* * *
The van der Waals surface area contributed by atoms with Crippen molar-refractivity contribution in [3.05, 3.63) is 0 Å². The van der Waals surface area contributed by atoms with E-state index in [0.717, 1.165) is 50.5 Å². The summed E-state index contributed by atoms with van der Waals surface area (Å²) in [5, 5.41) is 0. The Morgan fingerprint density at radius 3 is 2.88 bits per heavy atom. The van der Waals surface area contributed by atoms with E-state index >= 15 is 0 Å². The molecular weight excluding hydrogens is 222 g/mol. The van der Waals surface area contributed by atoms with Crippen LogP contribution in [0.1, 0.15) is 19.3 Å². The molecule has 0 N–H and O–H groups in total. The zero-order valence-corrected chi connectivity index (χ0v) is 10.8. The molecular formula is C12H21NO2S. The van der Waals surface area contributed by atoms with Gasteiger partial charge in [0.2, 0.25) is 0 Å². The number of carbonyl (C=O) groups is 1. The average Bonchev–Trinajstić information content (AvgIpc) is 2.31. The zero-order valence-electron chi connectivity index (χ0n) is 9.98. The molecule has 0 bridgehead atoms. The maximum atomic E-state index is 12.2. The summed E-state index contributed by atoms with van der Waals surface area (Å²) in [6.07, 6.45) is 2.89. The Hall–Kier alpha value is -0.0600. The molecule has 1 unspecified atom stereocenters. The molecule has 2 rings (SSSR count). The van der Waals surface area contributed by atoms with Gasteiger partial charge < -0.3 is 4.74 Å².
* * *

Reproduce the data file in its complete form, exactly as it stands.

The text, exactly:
The van der Waals surface area contributed by atoms with Crippen molar-refractivity contribution in [3.05, 3.63) is 0 Å². The van der Waals surface area contributed by atoms with E-state index in [0.717, 1.165) is 50.5 Å². The summed E-state index contributed by atoms with van der Waals surface area (Å²) in [5, 5.41) is 0. The Morgan fingerprint density at radius 3 is 2.88 bits per heavy atom. The van der Waals surface area contributed by atoms with E-state index >= 15 is 0 Å². The molecular weight excluding hydrogens is 222 g/mol. The van der Waals surface area contributed by atoms with Crippen LogP contribution in [0.1, 0.15) is 19.3 Å². The molecule has 0 N–H and O–H groups in total. The zero-order valence-corrected chi connectivity index (χ0v) is 10.8. The molecular formula is C12H21NO2S. The van der Waals surface area contributed by atoms with Gasteiger partial charge in [0.2, 0.25) is 0 Å². The number of carbonyl (C=O) groups is 1. The average Bonchev–Trinajstić information content (AvgIpc) is 2.31. The zero-order valence-electron chi connectivity index (χ0n) is 9.98. The molecule has 0 bridgehead atoms. The maximum atomic E-state index is 12.2. The summed E-state index contributed by atoms with van der Waals surface area (Å²) in [6.07, 6.45) is 2.89. The Hall–Kier alpha value is -0.0600. The molecule has 1 unspecified atom stereocenters. The molecule has 2 rings (SSSR count). The van der Waals surface area contributed by atoms with Gasteiger partial charge < -0.3 is 4.74 Å².